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  • Writer's pictureThe San Juan Daily Star

After threats in Mexico, Peso Pluma postpones US concerts



By ELDA CANTÚ and JOE COSCARELLI


A string of concerts in the United States by breakout Mexican singer-songwriter Peso Pluma were postponed last week after written threats were apparently issued by a major drug cartel. Authorities said they were investigating the credibility of the threats, which were written on banners and posted publicly in the Mexican border city of Tijuana.


Ticketmaster and Live Nation said that Peso Pluma shows scheduled from Thursday to Sunday, in Milwaukee, Chicago, Indianapolis and Birmingham, Alabama, had been rescheduled for later this fall; his performances are set to resume Sept. 30 in Chula Vista, California. A representative for Peso Pluma did not immediately respond to a request for comment about the scheduling changes.


The singer, who performed at the MTV Video Music Awards last Tuesday night, is in the middle of his North American Doble P Tour, following the release of his third album, “Génesis,” which has helped lead an international surge in what is known in the United States under the umbrella term “regional Mexican music.” The album reached No. 3 on the Billboard chart upon its release in June, and has tallied hundreds of millions of digital streams.


Peso Pluma — who was born Hassan Emilio Kabande Laija, and whose stage name translates to Featherweight — specializes in corridos tumbados, a modern form of the drug-trade songs known as narcocorridos, combining regional Mexican styles like ranchera, norteño, banda and mariachi with influences from American and Latin rap.


Last Tuesday morning, three threatening banners, or narcomantas, were spotted in different areas of Tijuana. The messages, written in big red letters, were addressed to Peso Pluma, who is scheduled to perform in the city Oct. 14.


“This is for you, Peso Pluma,” one of the banners read in Spanish. “Refrain from appearing this October 14. Because it will be your last presentation.”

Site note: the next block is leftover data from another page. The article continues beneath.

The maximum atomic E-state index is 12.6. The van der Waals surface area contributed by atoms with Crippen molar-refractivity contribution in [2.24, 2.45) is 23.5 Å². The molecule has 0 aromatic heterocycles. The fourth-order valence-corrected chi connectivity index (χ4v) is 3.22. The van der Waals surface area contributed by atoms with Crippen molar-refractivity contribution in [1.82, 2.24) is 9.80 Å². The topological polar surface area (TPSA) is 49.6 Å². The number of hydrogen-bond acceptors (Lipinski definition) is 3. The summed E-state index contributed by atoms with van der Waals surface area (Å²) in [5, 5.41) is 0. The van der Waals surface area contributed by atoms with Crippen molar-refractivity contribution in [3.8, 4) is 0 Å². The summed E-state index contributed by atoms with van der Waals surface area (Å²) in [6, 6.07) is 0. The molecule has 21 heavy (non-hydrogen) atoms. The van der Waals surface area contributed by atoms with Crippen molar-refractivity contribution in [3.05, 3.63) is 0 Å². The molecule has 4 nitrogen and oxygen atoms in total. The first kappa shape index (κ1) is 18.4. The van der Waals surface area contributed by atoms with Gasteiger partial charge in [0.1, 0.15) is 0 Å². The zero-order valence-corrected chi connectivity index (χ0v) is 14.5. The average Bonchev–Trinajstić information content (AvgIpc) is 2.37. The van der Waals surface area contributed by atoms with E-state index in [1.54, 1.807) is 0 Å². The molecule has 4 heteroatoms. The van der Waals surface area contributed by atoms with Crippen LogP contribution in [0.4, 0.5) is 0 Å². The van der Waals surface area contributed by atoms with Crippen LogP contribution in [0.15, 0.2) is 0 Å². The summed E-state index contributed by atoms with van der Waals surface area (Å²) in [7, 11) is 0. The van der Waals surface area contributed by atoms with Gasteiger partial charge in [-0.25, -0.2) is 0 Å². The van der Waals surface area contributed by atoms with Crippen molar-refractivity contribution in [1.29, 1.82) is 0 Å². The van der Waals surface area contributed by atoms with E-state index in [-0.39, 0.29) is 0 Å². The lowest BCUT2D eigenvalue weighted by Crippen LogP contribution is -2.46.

The banner was signed with the initials of the Cartel Jalisco Nueva Generación, or Jalisco New Generation cartel, one of the most powerful and brutal cartels in Mexico, and a major rival to the Sinaloa cartel. It said the artist would face consequences for being “disrespectful and loose-mouthed.”


Edgar Mendoza, a state prosecutor in Baja, California, told the local press that one person had been detained on drug and terrorism charges after being found in the vicinity of one of the banners.


The mayor of Tijuana, Montserrat Caballero, who is living in military headquarters, initially said the banners would be investigated while concert security was ramped up. As of Friday afternoon, tickets for Peso Pluma’s concert there next month remained on sale.


However, on Tuesday, Caballero said in a radio interview that artists like Peso Pluma had potentially invited the attention of the cartels with their lyrics. “Let’s be clear: They sing and make an apology of crime and thus they should know the risk and consequences,” Caballero told Azucena Uresti, the host of Radio Fórmula, in a phone interview.


She added that whether authorities canceled the concert would be contingent on whether the narcomantas were the work of organized crime or ordinary citizens. Caballero, who is from the governing party Morena, moved into the military headquarters of the 28th Infantry Battalion after one of her bodyguards suffered an armed attack, and has said she is being targeted by organized crime for confiscating arms.


Other Mexican musicians have drawn attention to the risks of the genre as well. Natanael Cano, who is considered a pioneer of corridos tumbados, recently stopped mid-song during a concert in Sonora, Mexico, remarking that he was “going to get killed.” The lyrics of the song, “Cuerno Azulado,” allude to drug deals and potential government involvement, including a line assumed to be a reference to Joaquín Guzmán Loera, the drug lord known as El Chapo.


Narcomantas have long been used by cartels and organized crime to leave public messages for authorities, rivals or the community at large. Popularized at the height of the drug war in the 2010s, the banners can be used to promote or assuage fear, although it is often unclear who is responsible for making them and how credible their messages are.


Peso Pluma had previously been expected to appear at a concert at the Chevron Stadium in Tijuana in March, alongside artists Eden Muñoz, Roberto Tapia and El Fantasma. But in late February, Tapia Entertainment, which was organizing the show, said tickets would be reimbursed “due to insecurity and threats towards other events.”


Mexican President Andrés Manuel López Obrador criticized some of the country’s current popular music in June, invoking Peso Pluma’s hit song “AMG,” about a Mercedes-Benz. “As if material things were the most important things — brand clothes, houses, jewelry, power or arrogance,” he said. “There are other options, there are other alternatives. It’s possible to be happy in another way.”

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